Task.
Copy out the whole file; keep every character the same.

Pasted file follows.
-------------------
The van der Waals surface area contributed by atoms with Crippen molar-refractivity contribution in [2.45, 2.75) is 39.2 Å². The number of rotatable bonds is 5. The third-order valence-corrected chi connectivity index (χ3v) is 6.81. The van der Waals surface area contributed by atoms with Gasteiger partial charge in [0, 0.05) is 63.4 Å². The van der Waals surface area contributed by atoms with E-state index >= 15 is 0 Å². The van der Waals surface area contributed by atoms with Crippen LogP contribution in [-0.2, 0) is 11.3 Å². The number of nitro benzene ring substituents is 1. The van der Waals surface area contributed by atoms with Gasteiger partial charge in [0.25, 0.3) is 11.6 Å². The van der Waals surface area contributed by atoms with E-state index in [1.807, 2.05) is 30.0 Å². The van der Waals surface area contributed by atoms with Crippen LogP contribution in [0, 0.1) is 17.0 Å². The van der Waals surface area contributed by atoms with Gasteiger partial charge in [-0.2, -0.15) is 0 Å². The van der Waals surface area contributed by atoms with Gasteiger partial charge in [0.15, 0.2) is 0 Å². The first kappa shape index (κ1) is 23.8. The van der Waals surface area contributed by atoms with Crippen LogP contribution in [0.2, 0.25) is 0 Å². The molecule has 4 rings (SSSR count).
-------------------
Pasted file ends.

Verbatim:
The van der Waals surface area contributed by atoms with Crippen molar-refractivity contribution in [2.45, 2.75) is 39.2 Å². The number of rotatable bonds is 5. The third-order valence-corrected chi connectivity index (χ3v) is 6.81. The van der Waals surface area contributed by atoms with Gasteiger partial charge in [0, 0.05) is 63.4 Å². The van der Waals surface area contributed by atoms with E-state index >= 15 is 0 Å². The van der Waals surface area contributed by atoms with Crippen LogP contribution in [-0.2, 0) is 11.3 Å². The number of nitro benzene ring substituents is 1. The van der Waals surface area contributed by atoms with Gasteiger partial charge in [0.25, 0.3) is 11.6 Å². The van der Waals surface area contributed by atoms with E-state index in [1.807, 2.05) is 30.0 Å². The van der Waals surface area contributed by atoms with Crippen LogP contribution in [0, 0.1) is 17.0 Å². The van der Waals surface area contributed by atoms with Gasteiger partial charge in [-0.2, -0.15) is 0 Å². The van der Waals surface area contributed by atoms with Gasteiger partial charge in [0.15, 0.2) is 0 Å². The first kappa shape index (κ1) is 23.8. The van der Waals surface area contributed by atoms with Crippen LogP contribution in [0.2, 0.25) is 0 Å². The molecule has 4 rings (SSSR count).